Every kid has that moment of awe when they're sitting in the movie theater watching their favorite animated movie come to life before their eyes. From "Fantasia" to "Frozen," animation has been moving young audiences (and older ones) for decades.
Lance Summers, Environmental Look Supervisor for Disney Animation Studios, grew up loving Disney movies and had the same feeling of amazement watching his favorite stories evolve on screen. Little did he know that one day, he would be mentored by an animator who worked on his favorite childhood classic, "Beauty and the Beast."
Summers recently wrapped work as one of the head animators for Disney's latest film, "Zootopia." The movie follows rookie police officer Judy Hopps, who discovers that being the first bunny on a police force among tougher animals isn't an easy task. She is determined to prove herself by cracking a mystery where she partners with Nick Wilde, a scam artist fox. At the heart of the story is the lesson that no matter what you are - from the biggest elephant to the smallest shrew - you can be anything.
Designing the World of "Zootopia"
While moviegoers typically see the characters as the heart of a film, many would be surprised to discover the major role the environment plays in telling a movie's story. As the Environmental Look Supervisor, Summers is in charge of a team of 16 animators who create the extensive worlds surrounding the characters.
"My role is to take the 2D drawings from the visual developers and art director, and then paint textures and create the look of the scene and environment," said Summers. In traditional movies, this is done through the construction of building physical sets. In animation, Summers and his team do this within the computer.
"We essentially construct the full set in the computer," he said. "It's like when you have clay and use that to mold a tree or person. But instead it's inside the computer and you have to form and configure it to look the way you want. We make sure the world looks as real and as good as it can."
Building the environment in "Zootopia" was an extensive process as the movie takes place in multiple worlds, including Rainforest District, Sahara Square, Tundratown, Outback Island and others.
Every detail within those worlds was accounted for by Summers and his team. Even factors as simple as the precise number of hairs on an animal, or drawing dew on a leaf and making sure trees slightly sway contributes to the viewer perceiving these scenes are alive and real.
Summers notes a train sequence that shows Judy Hopps staring out the window. The glass windows are covered with slight smudges from previous passengers' hands. While that detail is only visible for seconds, it contributes largely to the reality of the picture.
Seeing his completed movie on the big screen is certainly a thrill for Summers. But he admits that his favorite part of his job is actually the team dynamic that forms when working on the movie's animation process. "Each movie has its own team, and that makes everything unique and a fun process," he said.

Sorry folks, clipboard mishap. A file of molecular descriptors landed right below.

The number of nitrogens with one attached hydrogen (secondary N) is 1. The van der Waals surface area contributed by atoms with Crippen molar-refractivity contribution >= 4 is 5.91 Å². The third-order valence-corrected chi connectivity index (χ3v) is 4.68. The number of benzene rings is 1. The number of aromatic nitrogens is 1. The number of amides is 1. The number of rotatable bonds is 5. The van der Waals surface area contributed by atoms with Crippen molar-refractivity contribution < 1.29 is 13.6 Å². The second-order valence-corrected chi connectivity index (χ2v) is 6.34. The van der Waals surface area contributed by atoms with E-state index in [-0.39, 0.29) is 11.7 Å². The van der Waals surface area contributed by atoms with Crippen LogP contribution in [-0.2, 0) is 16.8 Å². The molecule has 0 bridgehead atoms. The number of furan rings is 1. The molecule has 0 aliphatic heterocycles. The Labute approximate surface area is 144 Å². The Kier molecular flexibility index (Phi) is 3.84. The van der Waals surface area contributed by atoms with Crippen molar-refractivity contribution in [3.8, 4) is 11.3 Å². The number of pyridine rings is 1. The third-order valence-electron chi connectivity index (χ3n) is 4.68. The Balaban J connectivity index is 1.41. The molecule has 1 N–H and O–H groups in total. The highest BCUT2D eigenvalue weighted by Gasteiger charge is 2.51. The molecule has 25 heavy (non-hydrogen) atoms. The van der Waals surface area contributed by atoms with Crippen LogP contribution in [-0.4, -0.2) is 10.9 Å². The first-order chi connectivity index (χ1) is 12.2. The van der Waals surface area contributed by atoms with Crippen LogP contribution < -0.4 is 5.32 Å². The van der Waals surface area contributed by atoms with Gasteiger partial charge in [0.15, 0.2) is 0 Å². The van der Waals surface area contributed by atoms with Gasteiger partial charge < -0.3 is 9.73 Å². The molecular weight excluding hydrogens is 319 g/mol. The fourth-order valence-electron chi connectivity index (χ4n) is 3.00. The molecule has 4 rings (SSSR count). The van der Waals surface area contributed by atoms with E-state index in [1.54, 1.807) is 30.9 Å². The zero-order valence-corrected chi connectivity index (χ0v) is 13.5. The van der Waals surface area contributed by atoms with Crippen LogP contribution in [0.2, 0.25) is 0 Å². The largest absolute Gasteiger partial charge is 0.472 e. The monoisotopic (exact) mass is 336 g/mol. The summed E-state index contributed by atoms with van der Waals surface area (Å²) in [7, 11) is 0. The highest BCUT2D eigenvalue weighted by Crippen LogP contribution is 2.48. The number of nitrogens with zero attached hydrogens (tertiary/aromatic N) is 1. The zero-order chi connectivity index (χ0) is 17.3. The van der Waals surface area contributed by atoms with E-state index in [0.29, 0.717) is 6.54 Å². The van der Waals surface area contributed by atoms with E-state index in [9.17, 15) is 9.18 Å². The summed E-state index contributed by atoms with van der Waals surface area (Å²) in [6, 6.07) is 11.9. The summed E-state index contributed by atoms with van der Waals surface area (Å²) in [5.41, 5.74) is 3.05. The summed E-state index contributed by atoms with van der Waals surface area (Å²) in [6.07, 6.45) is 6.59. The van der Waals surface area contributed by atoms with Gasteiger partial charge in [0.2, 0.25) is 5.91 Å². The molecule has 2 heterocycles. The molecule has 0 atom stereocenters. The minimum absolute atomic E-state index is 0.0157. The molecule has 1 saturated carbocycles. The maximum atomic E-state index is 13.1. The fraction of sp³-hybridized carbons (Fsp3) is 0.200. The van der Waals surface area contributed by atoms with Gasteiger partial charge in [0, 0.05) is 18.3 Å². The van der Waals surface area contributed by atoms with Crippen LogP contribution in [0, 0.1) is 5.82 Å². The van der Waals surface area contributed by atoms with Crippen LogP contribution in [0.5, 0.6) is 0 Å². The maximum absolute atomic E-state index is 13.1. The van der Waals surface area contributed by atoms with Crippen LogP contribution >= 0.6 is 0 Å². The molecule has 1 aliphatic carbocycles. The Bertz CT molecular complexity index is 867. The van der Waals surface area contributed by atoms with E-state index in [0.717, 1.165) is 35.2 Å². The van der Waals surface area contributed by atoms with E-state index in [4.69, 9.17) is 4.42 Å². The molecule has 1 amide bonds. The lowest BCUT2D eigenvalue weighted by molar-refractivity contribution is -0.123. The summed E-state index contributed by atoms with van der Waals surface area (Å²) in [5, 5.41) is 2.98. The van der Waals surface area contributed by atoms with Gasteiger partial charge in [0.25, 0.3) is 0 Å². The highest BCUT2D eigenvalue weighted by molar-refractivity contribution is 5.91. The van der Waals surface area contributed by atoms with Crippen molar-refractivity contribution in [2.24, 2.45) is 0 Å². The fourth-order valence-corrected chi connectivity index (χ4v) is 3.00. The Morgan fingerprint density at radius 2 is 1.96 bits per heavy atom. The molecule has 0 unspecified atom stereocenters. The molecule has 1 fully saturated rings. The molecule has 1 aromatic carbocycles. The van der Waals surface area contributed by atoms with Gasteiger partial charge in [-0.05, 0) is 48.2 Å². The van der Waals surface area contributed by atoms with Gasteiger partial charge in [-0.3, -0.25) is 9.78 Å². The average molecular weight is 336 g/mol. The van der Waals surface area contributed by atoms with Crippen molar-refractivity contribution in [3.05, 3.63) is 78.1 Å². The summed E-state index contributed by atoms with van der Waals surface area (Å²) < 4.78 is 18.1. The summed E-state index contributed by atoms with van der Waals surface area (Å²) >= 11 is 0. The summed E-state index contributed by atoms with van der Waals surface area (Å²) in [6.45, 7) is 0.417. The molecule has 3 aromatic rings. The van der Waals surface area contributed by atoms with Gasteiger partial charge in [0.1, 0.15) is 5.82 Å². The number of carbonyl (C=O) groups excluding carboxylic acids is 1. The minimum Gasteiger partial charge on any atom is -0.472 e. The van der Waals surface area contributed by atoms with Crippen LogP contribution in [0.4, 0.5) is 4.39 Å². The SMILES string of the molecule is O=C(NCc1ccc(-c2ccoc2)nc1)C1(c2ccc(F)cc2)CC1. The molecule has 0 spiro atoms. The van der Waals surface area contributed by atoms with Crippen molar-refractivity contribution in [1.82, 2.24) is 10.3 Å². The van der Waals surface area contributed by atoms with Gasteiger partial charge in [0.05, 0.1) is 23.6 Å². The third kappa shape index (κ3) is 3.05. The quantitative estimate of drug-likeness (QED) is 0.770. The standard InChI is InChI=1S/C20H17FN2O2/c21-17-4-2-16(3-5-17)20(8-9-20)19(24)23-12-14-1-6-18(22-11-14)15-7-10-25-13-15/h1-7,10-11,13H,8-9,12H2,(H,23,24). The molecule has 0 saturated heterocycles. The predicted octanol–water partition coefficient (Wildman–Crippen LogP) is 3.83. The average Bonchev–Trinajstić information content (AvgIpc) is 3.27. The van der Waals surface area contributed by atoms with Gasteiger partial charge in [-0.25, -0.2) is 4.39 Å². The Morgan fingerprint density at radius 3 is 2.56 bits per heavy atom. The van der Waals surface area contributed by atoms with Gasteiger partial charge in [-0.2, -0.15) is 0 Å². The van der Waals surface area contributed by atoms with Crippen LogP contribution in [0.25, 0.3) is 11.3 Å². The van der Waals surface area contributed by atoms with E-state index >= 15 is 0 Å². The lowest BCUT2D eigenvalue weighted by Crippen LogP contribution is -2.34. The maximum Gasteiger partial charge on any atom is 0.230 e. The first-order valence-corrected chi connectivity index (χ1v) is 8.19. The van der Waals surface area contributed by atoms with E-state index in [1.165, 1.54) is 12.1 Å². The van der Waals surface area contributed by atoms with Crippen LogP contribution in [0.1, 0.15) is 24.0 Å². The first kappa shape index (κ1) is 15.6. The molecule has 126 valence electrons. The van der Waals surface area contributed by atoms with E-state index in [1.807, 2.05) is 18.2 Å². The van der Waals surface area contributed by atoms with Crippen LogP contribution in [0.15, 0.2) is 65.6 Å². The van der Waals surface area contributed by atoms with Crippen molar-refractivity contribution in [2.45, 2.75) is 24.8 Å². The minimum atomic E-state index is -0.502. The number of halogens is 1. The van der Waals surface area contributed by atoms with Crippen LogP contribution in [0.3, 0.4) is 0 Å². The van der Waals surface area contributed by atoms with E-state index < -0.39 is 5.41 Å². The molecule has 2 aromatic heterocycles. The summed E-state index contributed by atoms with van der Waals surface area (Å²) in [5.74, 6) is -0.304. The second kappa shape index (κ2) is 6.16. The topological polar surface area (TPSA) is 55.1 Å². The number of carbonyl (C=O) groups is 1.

One of the exciting parts about being an animator is hiding details and messages into the movies, which Summers admits happens more often than not. For example, the street names at an intersection within Rainforest District were chosen because that was the location of the team's animation studio during the making of "Zootopia." Summers notes that artists' initials (including his own) are woven into flooring and backgrounds, and a car's license plate numbers represent a producer's birthday. Audience members should look carefully for the "Frozen" characters Elsa and Anna as baby elephants, and a hidden Mickey on a stroller, and a "Frozen" snowflake.
Making a Dream a Reality
When Summers was growing up he was interested in history and archaeology, but always enjoyed drawing and painting. As he grew, computer animation sparked his attention. Coincidentally, it was painting environments on canvases that Summers enjoyed the most. He still paints those landscapes; only now within the computer.
Summers attended Full Sail University, earning a bachelor's degree in computer animations. After graduating in 2009, he joined Disney as a look development trainee. He worked on movies including "The Lion King 3D," "Wreck-It Ralph," "Tangled," and "Big Hero 6."
His career in animation supervision really took off during the making of "Frozen" where he was responsible for the scene in which Elsa constructs the mammoth ice castle during the famed "Let It Go" sequence.
But as easy as Elsa makes it look, constructing the ice castle was not an easy endeavor for Summers. He admits to having worked on the concept for three months, and then told to go back to the drawing board. He spent another few months redesigning the castle to make it look more icy. His hard work paid off. Summers and his team won a prestigious Visual Effects Society Award for the design and sequence.
Summers is excited for "Zootopia" to hit the theater, and admits he loves going to work everyday and working in the ever-changing world of animation.
"I always loved Disney films, but I never dreamed I would be here and working for the company now," said Summers.
His work goes to show that - echoing the words of Disney - dreams really do come true.